As shown in Figures 3 and 4a-4c, the cam lock 60 can be opened by the user, the tension control line 41 exiting the upper at the heel near to the cam lock 60 and fed through the top of the cam lock 60 before the cam lock is closed and the line 41 is secured in place.

It will be appreciated that as the line 41 is tightened and drawn into the cam 42, the opening closes and the diameter of the upper 30 is narrowed so as to accommodate a narrower fitting foot.

The line 41 may be secured by sewing, anchoring or fastening or any other suitable method that fixes the line route 43 in place but allows the line 41 to move freely along the route 43.

The line 41 ends at the back of the shoe counter and preferably includes a loop, tab or other grip that can be grasped by a user and pulled. By pulling the line 41, the line length secured along the edge of the upper is shortened, tightening the upper.

The line 41 is preferably fed from the front of the upper where the adjustment will take place around the internal lining of the vamp, exiting at the top of the heel into the cam lock mechanism 42. As the cam lock lid is closed, more force is pressed onto the line 41 due to the cam action. This then retains the upper in the adjusted position. When the cam lock 42 is closed it then acts as a lid which encapsulates the line ends. On closing, the cam lock 42 is preferably locked shut and may optionally need a small tool to open it in order to prevent a child from readjusting the shoes' width.

Preferably, the cam lock 60 includes teeth 61 for gripping the line 41 when the cam lock 60 is closed.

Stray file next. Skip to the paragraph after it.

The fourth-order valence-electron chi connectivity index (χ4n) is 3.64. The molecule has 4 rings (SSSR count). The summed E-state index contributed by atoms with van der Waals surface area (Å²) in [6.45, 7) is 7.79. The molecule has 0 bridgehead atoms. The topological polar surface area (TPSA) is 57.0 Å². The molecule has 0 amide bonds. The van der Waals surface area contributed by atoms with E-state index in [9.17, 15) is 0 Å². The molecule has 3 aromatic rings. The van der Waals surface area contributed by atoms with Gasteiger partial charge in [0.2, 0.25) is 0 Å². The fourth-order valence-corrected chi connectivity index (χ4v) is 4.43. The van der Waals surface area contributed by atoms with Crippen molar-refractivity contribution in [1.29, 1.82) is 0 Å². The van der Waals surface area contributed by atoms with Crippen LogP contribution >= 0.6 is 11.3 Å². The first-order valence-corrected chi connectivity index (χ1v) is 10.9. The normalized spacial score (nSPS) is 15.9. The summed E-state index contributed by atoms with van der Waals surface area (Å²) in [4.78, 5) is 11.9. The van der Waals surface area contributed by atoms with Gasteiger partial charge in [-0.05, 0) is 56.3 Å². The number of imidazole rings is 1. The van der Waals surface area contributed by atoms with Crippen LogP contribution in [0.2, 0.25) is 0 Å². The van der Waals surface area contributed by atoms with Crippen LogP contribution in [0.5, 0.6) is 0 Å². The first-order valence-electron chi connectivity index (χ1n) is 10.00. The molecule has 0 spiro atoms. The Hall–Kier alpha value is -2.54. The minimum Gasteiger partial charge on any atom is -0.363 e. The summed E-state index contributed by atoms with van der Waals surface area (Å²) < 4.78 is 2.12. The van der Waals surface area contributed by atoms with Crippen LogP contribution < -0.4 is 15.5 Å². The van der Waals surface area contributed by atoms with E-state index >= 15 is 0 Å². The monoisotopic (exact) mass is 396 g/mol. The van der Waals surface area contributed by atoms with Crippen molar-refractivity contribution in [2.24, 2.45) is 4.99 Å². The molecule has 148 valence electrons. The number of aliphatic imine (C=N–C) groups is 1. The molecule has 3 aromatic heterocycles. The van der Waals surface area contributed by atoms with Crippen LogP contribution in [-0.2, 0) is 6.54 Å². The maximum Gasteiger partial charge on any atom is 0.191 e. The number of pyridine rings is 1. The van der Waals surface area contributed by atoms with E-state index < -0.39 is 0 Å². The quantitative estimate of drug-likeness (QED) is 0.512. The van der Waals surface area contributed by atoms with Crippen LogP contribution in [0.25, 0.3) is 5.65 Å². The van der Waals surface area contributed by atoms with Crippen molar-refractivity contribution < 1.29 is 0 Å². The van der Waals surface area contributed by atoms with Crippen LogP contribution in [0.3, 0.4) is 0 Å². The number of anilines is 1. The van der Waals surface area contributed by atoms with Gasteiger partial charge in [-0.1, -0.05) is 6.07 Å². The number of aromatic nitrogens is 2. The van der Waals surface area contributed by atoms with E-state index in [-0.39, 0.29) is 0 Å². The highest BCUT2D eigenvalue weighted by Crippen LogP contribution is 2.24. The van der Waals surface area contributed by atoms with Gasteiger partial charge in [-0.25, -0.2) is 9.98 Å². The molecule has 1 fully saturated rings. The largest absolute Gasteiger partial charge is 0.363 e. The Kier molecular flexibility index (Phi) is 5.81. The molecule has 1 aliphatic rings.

While it could be done each time the shoe is put on, it will be appreciated that the tightening of the tension control line 41 and securing in the line control 42 need not be a regular operation, simply an occasional act to ensure best fit of the shoe to the user's foot. Likewise, it will be appreciated that in preferred embodiments, the line 41 does not need to be loosened to allow removal of the foot from the shoe.

In one embodiment, the footwear item may include an adjustable sole of the type described in the co-pending application concurrently filed and having agent's reference N31162, the content of which is herein incorporated by reference. As described in the co-pending application, the line control 42 may also be used for controlling adjustment of the adjustable sole.

It will be appreciated that other line control arrangements than the cam lock of Figs 3-4 could be used, for example a ratchet type arrangement could be used to draw in the tension control line.

Figure 5 is a perspective view of a shoe incorporating a retention arrangement according to an embodiment of the present invention. Figure 6 is a perspective view of part of the shoe of Figure 5 illustrating selected features in more detail. Figure 7 is a sectional view of the line control of Figure 5. Figures 8a-8f are illustrations of the line control of Figures 5 and 7 in operation.

The shoe 100 includes a sole 120 and an upper 130. The upper 130 includes an opening 135 into which a user's foot is to be inserted. In this embodiment, laces 136 are run through eyelets 137 and span part of the opening 135 under which a tongue 138 is positioned.